What is the Trainee Exchange Programme?

Europe is justly proud of its medical training. We have many world-famous Medical Schools, and centres of expertise in anaesthesiology, intensive care, and pain medicine. The ESAIC knows that these centres could provide a wide range of excellent training and would like to make this available to suitable European trainees. Such trainees might be drawn from those who hope to obtain in-depth training in certain fields or promising young doctors from departments that do not yet have sufficient facilities for training in their own centres. We are keen to encourage such trainees to visit recognised centres in other countries, to spend sufficient time there to gain experience and return to their own centres in Europe with knowledge and skills to pass on to others.

The ESAIC Trainee Exchange Programme Committee aims to select the best European trainees and allow them to visit, for a period of 3 months training, the best training centres that Europe can offer. Criteria have been established to allow the ESAIC to identify the best and most promising trainees from Europe, and the centres which can offer the best of teaching and experience in Europe: with grants sufficient to cover the cost of accommodation, living expenses, travel and learning in these centres, the ESAIC seeks to mix together the two ingredients, for the primary benefit of the trainees in Europe.

The ESAIC Trainee Exchange Programme is administered by the Trainee Exchange Programme Committee.

All winners of the ESAIC Trainee Exchange Programme will be fully covered for the time of their exchange by AIG Travel Insurance: www.aig.be

Application Process

Host Centre Application

Identifying centres willing and capable to support this programme and to accept one or more trainees for three months at a time is a critical component of this programme. The ESAIC is now actively recruiting centres that would be willing to accept trainees for three-month periods. We expect that these will be well known, recognised centres with a large volume of clinical activity and excellent facilities for teaching. Applications should be made to the ESAIC Secretariat – Trainee Exchange Programme Committee. The allocation will be carried out by the Trainee Exchange Programme Committee, and the Board will be closely monitoring the success of the scheme.

For this project to be successful, it will be essential to offer trainee exchange programmes of a variety that will attract and educate the candidates. We expect that former trainee exchange programme participants will be future leaders, who retain links with, and affection for, their previous training centre!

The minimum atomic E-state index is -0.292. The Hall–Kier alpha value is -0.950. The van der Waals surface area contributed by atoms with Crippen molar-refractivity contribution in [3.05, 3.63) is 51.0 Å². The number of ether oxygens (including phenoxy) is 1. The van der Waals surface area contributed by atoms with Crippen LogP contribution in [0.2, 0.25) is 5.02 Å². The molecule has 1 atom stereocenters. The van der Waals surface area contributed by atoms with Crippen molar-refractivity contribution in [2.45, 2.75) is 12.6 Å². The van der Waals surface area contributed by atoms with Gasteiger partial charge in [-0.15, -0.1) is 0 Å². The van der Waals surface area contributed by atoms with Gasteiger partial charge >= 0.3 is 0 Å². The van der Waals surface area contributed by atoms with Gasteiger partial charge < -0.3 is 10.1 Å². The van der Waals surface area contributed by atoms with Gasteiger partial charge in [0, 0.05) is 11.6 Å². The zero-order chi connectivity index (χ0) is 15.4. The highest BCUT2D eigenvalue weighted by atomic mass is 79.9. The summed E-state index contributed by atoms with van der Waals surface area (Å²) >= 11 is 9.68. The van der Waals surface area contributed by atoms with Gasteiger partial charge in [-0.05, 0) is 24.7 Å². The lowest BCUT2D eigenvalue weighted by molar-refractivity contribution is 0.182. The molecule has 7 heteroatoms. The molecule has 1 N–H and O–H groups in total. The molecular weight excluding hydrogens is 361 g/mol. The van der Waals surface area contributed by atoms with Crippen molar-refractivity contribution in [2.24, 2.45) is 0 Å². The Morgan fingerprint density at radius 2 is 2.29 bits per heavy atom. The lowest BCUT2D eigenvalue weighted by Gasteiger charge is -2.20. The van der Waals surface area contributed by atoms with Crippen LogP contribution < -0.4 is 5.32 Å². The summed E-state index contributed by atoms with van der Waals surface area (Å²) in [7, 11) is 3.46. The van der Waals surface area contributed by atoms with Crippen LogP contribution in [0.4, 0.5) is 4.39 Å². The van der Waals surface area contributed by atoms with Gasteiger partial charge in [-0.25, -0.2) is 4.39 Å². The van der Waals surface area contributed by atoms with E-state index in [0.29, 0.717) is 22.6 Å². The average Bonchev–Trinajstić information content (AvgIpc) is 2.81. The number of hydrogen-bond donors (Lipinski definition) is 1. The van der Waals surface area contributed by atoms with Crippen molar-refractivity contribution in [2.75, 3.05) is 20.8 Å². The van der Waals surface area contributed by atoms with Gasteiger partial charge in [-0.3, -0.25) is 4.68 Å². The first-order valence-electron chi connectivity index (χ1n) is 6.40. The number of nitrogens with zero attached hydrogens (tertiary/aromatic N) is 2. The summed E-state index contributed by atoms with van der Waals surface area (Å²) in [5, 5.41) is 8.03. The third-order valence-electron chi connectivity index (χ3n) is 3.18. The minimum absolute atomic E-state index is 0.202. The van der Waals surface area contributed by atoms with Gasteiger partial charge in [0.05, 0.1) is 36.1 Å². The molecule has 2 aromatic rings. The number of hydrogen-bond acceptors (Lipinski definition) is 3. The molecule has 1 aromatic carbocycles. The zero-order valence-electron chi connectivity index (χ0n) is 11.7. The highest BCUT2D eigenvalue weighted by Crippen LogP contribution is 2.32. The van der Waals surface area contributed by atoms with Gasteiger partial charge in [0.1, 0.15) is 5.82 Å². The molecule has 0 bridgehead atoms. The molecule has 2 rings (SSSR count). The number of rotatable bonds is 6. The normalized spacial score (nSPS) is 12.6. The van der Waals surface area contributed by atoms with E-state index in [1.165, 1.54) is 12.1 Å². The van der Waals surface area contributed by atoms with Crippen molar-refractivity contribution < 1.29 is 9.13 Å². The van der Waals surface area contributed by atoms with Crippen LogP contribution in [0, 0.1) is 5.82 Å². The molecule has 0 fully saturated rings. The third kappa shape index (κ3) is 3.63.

Hospitals that wish to participate in this programme and become a Host Centre may submit an application to the ESAIC Secretariat.

Application Process


  • What about funding?

    Award amounts will be provided up to a maximum of 8,000 € for each three month Trainee exchange. Amounts awarded will include a first award to cover travel and first month expenses followed by subsequent awards subject to a first month evaluation. Award amounts will also depend on type of accommodation available at the host centre, cost of living in the host country and any other criteria deemed appropriate by the Trainee Exchange Programme Committee.

    Financial support would get most doctors towards the top of that well known gradient, the “learning curve”. However, in the longer term, we are certain that providing our best young people the opportunity to enhance their training will prove to be for the greater benefit of European anaesthesia in general.

    Europe as defined by the World Health Organisation

  • Medical Tourism: Training in another country?

    Particularly in the UK, trainees in anaesthesiology or intensive care often spend a year training in another country. This was known as the “BTA” which used to mean “Been to America” and now more often means “Been to Australia”. Well-chosen training posts were often formative, with advantage to the sending centre, the trainee, and the centre that received the trainee. However these “years out” could often be more of a tourist opportunity, and much of the learning takes place in the first 3 months. Since the UK, North America, and Oz (Australia) have approximately the same language, such transfers are easy.

  • Benefits for home and abroad?

    For Europe, we propose a more concentrated and formative scheme. Selected trainees would be supported by a grant from the ESAIC so that financial problems would not distract from the learning experience. Free of the problems of arranging employment, and with centres chosen to offer excellent training in specific topics, we believe that in three months a trainee will absorb a great deal of new clinical experience, and return with new skills and enthusiasm, ready to pass the benefits on to other trainees at home. The scheme will be open to both trainees and to young staff, who might particularly be able to add to their home training programme.

  • Do I have to speak the local language of the centre I am applying to?

    This depends on the host centre. In the list of Host Centres, it is indicated which languages are required in order for you to carry out the exchange.

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